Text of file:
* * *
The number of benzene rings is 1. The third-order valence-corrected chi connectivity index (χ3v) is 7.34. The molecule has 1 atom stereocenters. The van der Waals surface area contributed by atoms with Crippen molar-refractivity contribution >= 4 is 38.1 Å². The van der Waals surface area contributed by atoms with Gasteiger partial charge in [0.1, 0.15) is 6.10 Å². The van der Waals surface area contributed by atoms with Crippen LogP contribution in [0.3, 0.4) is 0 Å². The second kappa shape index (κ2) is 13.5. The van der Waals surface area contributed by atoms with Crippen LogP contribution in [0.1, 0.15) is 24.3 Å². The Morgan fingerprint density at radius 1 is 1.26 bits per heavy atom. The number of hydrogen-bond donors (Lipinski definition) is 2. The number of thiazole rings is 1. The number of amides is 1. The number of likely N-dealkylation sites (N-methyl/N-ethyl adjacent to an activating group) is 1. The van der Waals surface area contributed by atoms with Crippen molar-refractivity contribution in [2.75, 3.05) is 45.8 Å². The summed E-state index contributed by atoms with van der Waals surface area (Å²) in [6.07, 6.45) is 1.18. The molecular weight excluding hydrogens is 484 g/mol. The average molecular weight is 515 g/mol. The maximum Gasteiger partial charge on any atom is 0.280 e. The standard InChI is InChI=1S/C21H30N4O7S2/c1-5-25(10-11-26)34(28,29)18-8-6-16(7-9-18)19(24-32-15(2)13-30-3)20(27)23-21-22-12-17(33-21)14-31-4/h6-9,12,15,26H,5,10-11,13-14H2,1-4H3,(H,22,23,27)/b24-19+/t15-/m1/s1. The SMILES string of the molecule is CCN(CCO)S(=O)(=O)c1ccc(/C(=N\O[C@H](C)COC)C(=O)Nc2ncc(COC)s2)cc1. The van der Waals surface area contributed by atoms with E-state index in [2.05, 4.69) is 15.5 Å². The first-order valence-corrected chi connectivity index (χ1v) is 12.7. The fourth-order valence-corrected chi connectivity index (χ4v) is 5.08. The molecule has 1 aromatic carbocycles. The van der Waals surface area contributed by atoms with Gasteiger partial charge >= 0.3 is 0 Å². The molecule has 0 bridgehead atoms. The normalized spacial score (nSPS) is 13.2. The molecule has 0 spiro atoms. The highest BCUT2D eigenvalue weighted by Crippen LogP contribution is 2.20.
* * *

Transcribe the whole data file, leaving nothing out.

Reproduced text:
The number of benzene rings is 1. The third-order valence-corrected chi connectivity index (χ3v) is 7.34. The molecule has 1 atom stereocenters. The van der Waals surface area contributed by atoms with Crippen molar-refractivity contribution >= 4 is 38.1 Å². The van der Waals surface area contributed by atoms with Gasteiger partial charge in [0.1, 0.15) is 6.10 Å². The van der Waals surface area contributed by atoms with Crippen LogP contribution in [0.3, 0.4) is 0 Å². The second kappa shape index (κ2) is 13.5. The van der Waals surface area contributed by atoms with Crippen LogP contribution in [0.1, 0.15) is 24.3 Å². The Morgan fingerprint density at radius 1 is 1.26 bits per heavy atom. The number of hydrogen-bond donors (Lipinski definition) is 2. The number of thiazole rings is 1. The number of amides is 1. The number of likely N-dealkylation sites (N-methyl/N-ethyl adjacent to an activating group) is 1. The van der Waals surface area contributed by atoms with Crippen molar-refractivity contribution in [2.75, 3.05) is 45.8 Å². The summed E-state index contributed by atoms with van der Waals surface area (Å²) in [6.07, 6.45) is 1.18. The molecular weight excluding hydrogens is 484 g/mol. The average molecular weight is 515 g/mol. The maximum Gasteiger partial charge on any atom is 0.280 e. The standard InChI is InChI=1S/C21H30N4O7S2/c1-5-25(10-11-26)34(28,29)18-8-6-16(7-9-18)19(24-32-15(2)13-30-3)20(27)23-21-22-12-17(33-21)14-31-4/h6-9,12,15,26H,5,10-11,13-14H2,1-4H3,(H,22,23,27)/b24-19+/t15-/m1/s1. The SMILES string of the molecule is CCN(CCO)S(=O)(=O)c1ccc(/C(=N\O[C@H](C)COC)C(=O)Nc2ncc(COC)s2)cc1. The van der Waals surface area contributed by atoms with E-state index in [2.05, 4.69) is 15.5 Å². The first-order valence-corrected chi connectivity index (χ1v) is 12.7. The fourth-order valence-corrected chi connectivity index (χ4v) is 5.08. The molecule has 1 aromatic carbocycles. The van der Waals surface area contributed by atoms with Gasteiger partial charge >= 0.3 is 0 Å². The molecule has 0 bridgehead atoms. The normalized spacial score (nSPS) is 13.2. The molecule has 0 spiro atoms. The highest BCUT2D eigenvalue weighted by Crippen LogP contribution is 2.20.